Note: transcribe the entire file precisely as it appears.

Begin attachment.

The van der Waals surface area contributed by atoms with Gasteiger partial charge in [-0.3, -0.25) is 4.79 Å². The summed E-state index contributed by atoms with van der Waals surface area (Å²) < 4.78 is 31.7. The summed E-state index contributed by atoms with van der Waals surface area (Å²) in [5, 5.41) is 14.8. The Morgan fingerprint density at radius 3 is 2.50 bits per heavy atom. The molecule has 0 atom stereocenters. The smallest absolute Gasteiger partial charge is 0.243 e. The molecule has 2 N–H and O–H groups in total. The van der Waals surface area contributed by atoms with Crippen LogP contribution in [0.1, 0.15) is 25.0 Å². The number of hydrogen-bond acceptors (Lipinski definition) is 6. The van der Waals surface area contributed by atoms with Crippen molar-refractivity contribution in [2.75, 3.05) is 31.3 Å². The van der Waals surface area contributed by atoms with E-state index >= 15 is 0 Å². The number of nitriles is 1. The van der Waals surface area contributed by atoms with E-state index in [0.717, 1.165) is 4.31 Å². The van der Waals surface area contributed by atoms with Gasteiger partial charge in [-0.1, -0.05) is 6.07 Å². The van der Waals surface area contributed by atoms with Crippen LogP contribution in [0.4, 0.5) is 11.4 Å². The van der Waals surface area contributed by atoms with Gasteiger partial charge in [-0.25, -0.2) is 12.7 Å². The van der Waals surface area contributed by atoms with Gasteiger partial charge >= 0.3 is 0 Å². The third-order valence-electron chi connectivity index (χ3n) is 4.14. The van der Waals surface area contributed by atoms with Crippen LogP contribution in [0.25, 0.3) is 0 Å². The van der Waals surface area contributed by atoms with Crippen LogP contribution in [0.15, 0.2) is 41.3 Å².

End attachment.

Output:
The van der Waals surface area contributed by atoms with Gasteiger partial charge in [-0.3, -0.25) is 4.79 Å². The summed E-state index contributed by atoms with van der Waals surface area (Å²) < 4.78 is 31.7. The summed E-state index contributed by atoms with van der Waals surface area (Å²) in [5, 5.41) is 14.8. The Morgan fingerprint density at radius 3 is 2.50 bits per heavy atom. The molecule has 0 atom stereocenters. The smallest absolute Gasteiger partial charge is 0.243 e. The molecule has 2 N–H and O–H groups in total. The van der Waals surface area contributed by atoms with Crippen LogP contribution in [0.1, 0.15) is 25.0 Å². The number of hydrogen-bond acceptors (Lipinski definition) is 6. The van der Waals surface area contributed by atoms with Crippen molar-refractivity contribution in [2.75, 3.05) is 31.3 Å². The van der Waals surface area contributed by atoms with E-state index >= 15 is 0 Å². The number of nitriles is 1. The van der Waals surface area contributed by atoms with E-state index in [0.717, 1.165) is 4.31 Å². The van der Waals surface area contributed by atoms with Gasteiger partial charge in [-0.1, -0.05) is 6.07 Å². The van der Waals surface area contributed by atoms with Crippen LogP contribution in [0.4, 0.5) is 11.4 Å². The van der Waals surface area contributed by atoms with Gasteiger partial charge in [-0.25, -0.2) is 12.7 Å². The van der Waals surface area contributed by atoms with Gasteiger partial charge >= 0.3 is 0 Å². The third-order valence-electron chi connectivity index (χ3n) is 4.14. The van der Waals surface area contributed by atoms with Crippen LogP contribution in [0.25, 0.3) is 0 Å². The van der Waals surface area contributed by atoms with Crippen LogP contribution in [0.15, 0.2) is 41.3 Å².